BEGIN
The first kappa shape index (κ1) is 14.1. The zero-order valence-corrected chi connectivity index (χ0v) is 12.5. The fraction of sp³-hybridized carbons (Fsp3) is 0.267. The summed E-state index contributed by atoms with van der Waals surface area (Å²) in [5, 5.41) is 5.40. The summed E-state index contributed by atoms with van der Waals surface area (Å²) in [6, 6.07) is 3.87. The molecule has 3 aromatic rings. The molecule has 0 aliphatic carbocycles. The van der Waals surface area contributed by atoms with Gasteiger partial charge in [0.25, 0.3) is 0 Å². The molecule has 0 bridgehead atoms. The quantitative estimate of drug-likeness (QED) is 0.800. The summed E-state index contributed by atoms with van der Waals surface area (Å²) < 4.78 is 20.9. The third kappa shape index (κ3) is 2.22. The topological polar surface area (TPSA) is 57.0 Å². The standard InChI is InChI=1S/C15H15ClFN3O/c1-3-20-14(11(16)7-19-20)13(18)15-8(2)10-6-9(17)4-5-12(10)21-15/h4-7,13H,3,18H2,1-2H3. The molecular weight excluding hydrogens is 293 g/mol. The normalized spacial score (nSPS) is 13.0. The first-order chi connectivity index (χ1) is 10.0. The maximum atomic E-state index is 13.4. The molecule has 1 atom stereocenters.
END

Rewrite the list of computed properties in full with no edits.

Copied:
The first kappa shape index (κ1) is 14.1. The zero-order valence-corrected chi connectivity index (χ0v) is 12.5. The fraction of sp³-hybridized carbons (Fsp3) is 0.267. The summed E-state index contributed by atoms with van der Waals surface area (Å²) in [5, 5.41) is 5.40. The summed E-state index contributed by atoms with van der Waals surface area (Å²) in [6, 6.07) is 3.87. The molecule has 3 aromatic rings. The molecule has 0 aliphatic carbocycles. The van der Waals surface area contributed by atoms with Gasteiger partial charge in [0.25, 0.3) is 0 Å². The molecule has 0 bridgehead atoms. The quantitative estimate of drug-likeness (QED) is 0.800. The summed E-state index contributed by atoms with van der Waals surface area (Å²) < 4.78 is 20.9. The third kappa shape index (κ3) is 2.22. The topological polar surface area (TPSA) is 57.0 Å². The standard InChI is InChI=1S/C15H15ClFN3O/c1-3-20-14(11(16)7-19-20)13(18)15-8(2)10-6-9(17)4-5-12(10)21-15/h4-7,13H,3,18H2,1-2H3. The molecular weight excluding hydrogens is 293 g/mol. The normalized spacial score (nSPS) is 13.0. The first-order chi connectivity index (χ1) is 10.0. The maximum atomic E-state index is 13.4. The molecule has 1 atom stereocenters.